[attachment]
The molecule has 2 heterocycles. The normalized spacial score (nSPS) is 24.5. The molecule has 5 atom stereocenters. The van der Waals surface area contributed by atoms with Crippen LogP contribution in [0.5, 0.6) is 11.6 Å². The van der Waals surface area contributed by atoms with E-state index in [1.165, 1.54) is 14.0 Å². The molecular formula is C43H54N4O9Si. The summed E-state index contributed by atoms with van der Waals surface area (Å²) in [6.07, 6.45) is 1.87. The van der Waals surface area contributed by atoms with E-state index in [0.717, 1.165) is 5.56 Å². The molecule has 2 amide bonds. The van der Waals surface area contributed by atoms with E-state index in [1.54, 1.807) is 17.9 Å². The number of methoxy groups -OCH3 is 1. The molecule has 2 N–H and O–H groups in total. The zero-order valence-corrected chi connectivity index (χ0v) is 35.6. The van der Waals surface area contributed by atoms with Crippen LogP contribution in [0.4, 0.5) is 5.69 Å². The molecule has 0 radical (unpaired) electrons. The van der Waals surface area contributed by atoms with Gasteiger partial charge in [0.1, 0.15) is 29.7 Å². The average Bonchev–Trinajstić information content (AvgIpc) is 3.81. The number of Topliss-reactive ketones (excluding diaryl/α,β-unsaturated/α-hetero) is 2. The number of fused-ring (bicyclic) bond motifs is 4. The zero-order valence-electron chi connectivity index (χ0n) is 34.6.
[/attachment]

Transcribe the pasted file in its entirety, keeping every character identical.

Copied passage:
The molecule has 2 heterocycles. The normalized spacial score (nSPS) is 24.5. The molecule has 5 atom stereocenters. The van der Waals surface area contributed by atoms with Crippen LogP contribution in [0.5, 0.6) is 11.6 Å². The van der Waals surface area contributed by atoms with E-state index in [1.165, 1.54) is 14.0 Å². The molecular formula is C43H54N4O9Si. The summed E-state index contributed by atoms with van der Waals surface area (Å²) in [6.07, 6.45) is 1.87. The van der Waals surface area contributed by atoms with E-state index in [0.717, 1.165) is 5.56 Å². The molecule has 2 amide bonds. The van der Waals surface area contributed by atoms with E-state index in [1.54, 1.807) is 17.9 Å². The number of methoxy groups -OCH3 is 1. The molecule has 2 N–H and O–H groups in total. The zero-order valence-corrected chi connectivity index (χ0v) is 35.6. The van der Waals surface area contributed by atoms with Crippen LogP contribution in [0.4, 0.5) is 5.69 Å². The molecule has 0 radical (unpaired) electrons. The van der Waals surface area contributed by atoms with Gasteiger partial charge in [0.1, 0.15) is 29.7 Å². The average Bonchev–Trinajstić information content (AvgIpc) is 3.81. The number of Topliss-reactive ketones (excluding diaryl/α,β-unsaturated/α-hetero) is 2. The number of fused-ring (bicyclic) bond motifs is 4. The zero-order valence-electron chi connectivity index (χ0n) is 34.6.